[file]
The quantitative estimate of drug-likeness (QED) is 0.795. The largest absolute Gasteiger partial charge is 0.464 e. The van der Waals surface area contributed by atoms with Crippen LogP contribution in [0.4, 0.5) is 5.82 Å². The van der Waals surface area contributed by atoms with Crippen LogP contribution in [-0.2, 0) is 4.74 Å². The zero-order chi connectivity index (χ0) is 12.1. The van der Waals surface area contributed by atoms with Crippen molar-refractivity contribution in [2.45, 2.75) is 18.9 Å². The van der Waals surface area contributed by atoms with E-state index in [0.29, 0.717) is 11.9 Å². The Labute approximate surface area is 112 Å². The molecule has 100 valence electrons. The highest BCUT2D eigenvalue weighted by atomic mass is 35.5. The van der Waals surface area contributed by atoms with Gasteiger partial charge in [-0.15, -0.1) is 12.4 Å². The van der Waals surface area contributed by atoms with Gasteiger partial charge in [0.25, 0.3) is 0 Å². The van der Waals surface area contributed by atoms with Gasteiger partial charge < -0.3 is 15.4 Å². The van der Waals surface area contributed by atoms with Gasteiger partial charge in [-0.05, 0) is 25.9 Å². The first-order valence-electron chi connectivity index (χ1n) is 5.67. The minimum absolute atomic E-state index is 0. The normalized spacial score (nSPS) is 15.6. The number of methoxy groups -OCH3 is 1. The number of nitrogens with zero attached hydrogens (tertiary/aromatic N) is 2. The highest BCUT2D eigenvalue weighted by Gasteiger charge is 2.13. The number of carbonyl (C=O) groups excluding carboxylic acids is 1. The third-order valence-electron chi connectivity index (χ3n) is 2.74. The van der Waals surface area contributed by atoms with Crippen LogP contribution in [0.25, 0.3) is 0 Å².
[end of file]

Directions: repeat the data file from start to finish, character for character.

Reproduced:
The quantitative estimate of drug-likeness (QED) is 0.795. The largest absolute Gasteiger partial charge is 0.464 e. The van der Waals surface area contributed by atoms with Crippen LogP contribution in [0.4, 0.5) is 5.82 Å². The van der Waals surface area contributed by atoms with Crippen LogP contribution in [-0.2, 0) is 4.74 Å². The zero-order chi connectivity index (χ0) is 12.1. The van der Waals surface area contributed by atoms with Crippen molar-refractivity contribution in [2.45, 2.75) is 18.9 Å². The van der Waals surface area contributed by atoms with E-state index in [0.29, 0.717) is 11.9 Å². The Labute approximate surface area is 112 Å². The molecule has 100 valence electrons. The highest BCUT2D eigenvalue weighted by atomic mass is 35.5. The van der Waals surface area contributed by atoms with Gasteiger partial charge in [-0.15, -0.1) is 12.4 Å². The van der Waals surface area contributed by atoms with Gasteiger partial charge in [0.25, 0.3) is 0 Å². The van der Waals surface area contributed by atoms with Gasteiger partial charge < -0.3 is 15.4 Å². The van der Waals surface area contributed by atoms with Gasteiger partial charge in [-0.05, 0) is 25.9 Å². The first-order valence-electron chi connectivity index (χ1n) is 5.67. The minimum absolute atomic E-state index is 0. The normalized spacial score (nSPS) is 15.6. The number of methoxy groups -OCH3 is 1. The number of nitrogens with zero attached hydrogens (tertiary/aromatic N) is 2. The highest BCUT2D eigenvalue weighted by Gasteiger charge is 2.13. The number of carbonyl (C=O) groups excluding carboxylic acids is 1. The third-order valence-electron chi connectivity index (χ3n) is 2.74. The van der Waals surface area contributed by atoms with Crippen LogP contribution in [0.25, 0.3) is 0 Å².